Thursday, August 09, 2007

Shaft of light, stage left

If conservatives are getting mildly panicked about climate in their flagship journal, National Review, what's happening elsewhere? We know what conventional mainstream liberal publications usually say about "global warming."

But further on the Left, there are surprises. The biggest that has come to our attention are the recent "Beat the Devil" columns by Alexander Cockburn, in the Nation, of all places. I have to pinch myself as I write this - I can't quite believe it - but Cockburn's recent column (June 25) is one of the best summaries of the issue outside of the science world I've seen in a long time. In one page, he concisely states all the serious problems with the "global warming" hysteria, both empirical and theoretical.* It's like spending a hot, muggy, dusty day outside - then entering into a cool room filled with pure, dry air.

Maybe Cockburn is like his former colleague, Christopher Hitchens - an admirable journalist in a world of generally low journalistic standards - in that he actually believes ... horrors ... in reason, science, and ... progress. In this funny Orwellian world we live in, adjectives like "progressive" and "liberal" are frequently applied to people who are neither. Cockburn throws in some left-wing bromides that don't quite jibe (the power industry is actually very wary of nuclear power, having been burned before). But it's nice to see an older sensibility, more rational, less cynical, that once characterized people who actually did believe in progress.

I'm still pinching myself.

POSTSCRIPT: Cockburn's column has set off some cognitive dissonance from a conservative news source (NewsBusters): see this article by associate editor Noel Sheppard.

Sheppard is certainly right: Cockburn comes loaded for bear and doesn't leave empty-handed. And it is true: computer climate modeling, fatally flawed as it is, is a $2-billion/year industry worldwide, and its product is viewed by everyone else in science with deep skepticism, or even derision, as sporting splashy and outlandish claims of having solved the hardest problem in physics (fluid turbulence). The self-promotional and careerist aspects of climate hysteria are significant, as is the "porky" nature of the publicly-funded part - points we'll return to later.

POST-POSTSCRIPT: Manzi has added a new comment to the previous posting, "Heat and Light." You might think we're all saying different things. Actually, what Manzi and Cockburn are saying is congruent with the argument here. It's all more or less equivalent to these propositions:
  • Computer climate models are in their infancy and can't be taken seriously as real predictors at this time.
  • There's no significant human-induced "global warming" now or in the recent past - at least, nothing that can be distinguished against the much larger climate variability due to other factors, like climate oscillations (e.g., El Nino) or solar variability.
  • A mild human impact on climate is likely over the next couple centuries. But no more than mild, as we know from the ice cores.
  • Mitigating feedbacks will be moderate to large, in comparison to the factors that enhance temperature, but are not well-understood at this time.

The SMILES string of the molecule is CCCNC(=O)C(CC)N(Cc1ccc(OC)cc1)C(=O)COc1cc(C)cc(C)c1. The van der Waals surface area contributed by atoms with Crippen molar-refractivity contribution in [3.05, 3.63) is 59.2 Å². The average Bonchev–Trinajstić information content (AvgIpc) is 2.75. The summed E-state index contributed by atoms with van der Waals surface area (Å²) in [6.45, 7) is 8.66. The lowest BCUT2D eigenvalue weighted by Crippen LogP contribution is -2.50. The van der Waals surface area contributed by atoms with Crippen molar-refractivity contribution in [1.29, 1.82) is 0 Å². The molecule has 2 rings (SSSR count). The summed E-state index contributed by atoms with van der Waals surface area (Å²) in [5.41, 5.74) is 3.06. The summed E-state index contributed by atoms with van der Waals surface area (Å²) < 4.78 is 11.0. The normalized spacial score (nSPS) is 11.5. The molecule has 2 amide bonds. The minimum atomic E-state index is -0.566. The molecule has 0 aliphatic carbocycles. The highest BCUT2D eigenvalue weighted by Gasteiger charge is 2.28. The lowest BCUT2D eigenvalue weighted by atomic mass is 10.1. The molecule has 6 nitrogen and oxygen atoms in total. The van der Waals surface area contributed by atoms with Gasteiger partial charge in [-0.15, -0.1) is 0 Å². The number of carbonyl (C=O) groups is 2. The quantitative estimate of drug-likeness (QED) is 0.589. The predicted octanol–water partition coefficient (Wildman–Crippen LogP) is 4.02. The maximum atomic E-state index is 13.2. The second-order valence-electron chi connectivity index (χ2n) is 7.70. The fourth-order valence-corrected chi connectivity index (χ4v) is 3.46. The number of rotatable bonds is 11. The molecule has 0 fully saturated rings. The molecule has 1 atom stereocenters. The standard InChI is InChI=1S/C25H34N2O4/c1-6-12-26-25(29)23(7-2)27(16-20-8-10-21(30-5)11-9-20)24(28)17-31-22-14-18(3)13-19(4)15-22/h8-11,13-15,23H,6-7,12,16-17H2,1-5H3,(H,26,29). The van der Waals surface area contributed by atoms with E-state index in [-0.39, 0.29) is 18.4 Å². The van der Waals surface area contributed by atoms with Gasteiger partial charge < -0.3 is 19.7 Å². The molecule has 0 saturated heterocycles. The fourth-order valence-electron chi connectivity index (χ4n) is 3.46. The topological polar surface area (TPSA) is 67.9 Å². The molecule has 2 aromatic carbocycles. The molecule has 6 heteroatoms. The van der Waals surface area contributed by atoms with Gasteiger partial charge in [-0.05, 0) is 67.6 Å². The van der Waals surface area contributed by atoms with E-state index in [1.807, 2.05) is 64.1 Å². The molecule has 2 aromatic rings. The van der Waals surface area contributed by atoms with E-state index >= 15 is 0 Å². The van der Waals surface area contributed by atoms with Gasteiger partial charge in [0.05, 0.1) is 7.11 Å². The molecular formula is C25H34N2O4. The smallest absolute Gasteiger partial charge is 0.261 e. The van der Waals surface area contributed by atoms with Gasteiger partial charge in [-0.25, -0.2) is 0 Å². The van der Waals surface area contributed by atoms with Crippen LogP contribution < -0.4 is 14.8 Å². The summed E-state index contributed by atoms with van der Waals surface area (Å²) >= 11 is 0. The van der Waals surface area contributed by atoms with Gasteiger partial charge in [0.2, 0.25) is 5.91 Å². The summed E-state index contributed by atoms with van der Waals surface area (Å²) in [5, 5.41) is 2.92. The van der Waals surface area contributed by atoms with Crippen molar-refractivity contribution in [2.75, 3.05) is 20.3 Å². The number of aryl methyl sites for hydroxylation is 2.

Claims to the contrary have no scientific foundation. They're deliberate and hysterical attempts to short-circuit normal scientific process with junk science (the "hockey stick") and confuse in the general public's mind real climate with faulty and very preliminary computer model results.

My only real bone to pick with Manzi at this point is that the ice core and solar variability aspects of this issue are more certain than he seems to believe. They're about as certain as one can be with a non-laboratory science. The solar variability part can be studied in real-time and shows up in every detailed time-sequenced climate variable (not just temperature - cloudiness and rainfall, for example). These climate changes have the right periodicity and a small but consistent delay relative to the solar driver (solar magnetic cycle). Only the causal details of how changes in the Sun translate into climate changes are incomplete. The ice core studies involve reconstructions of the past, but can be cross-checked by comparing different chemical concentrations and different ice core samples from different spots in the polar regions. The evidence is reassuringly consistent.

What's funny (or outrageous) is that fairly well-established results like these are often criticized as not being from "gold-standard" controlled experiments - which is true - while absurdly inadequate computer models and transparently wrong nonsense like the "hockey stick" are touted as the last word on the subject - even though they have, respectively, flimsy and nonexistent bases. That's the politics of "global warming" - normal scientific standards and protocols are suspended if the argument is about climate.

Manzi's article is surprising considering its venue. But compared to the tidal waves of drivel published on the subject, it's sober and sane.

POST-POST-POSTSCRIPT: A reader was disturbed by the fact that the Cockburn article was not linked on the Nation site (where it requires a subscription to view), but on Counterpunch. The latter is a well-known anti-Israel publication, but it's the only place on the Web where Cockburn's article is available for free. Caveat emptor.
* I wish I could be that concise, and so probably do some of my readers :)

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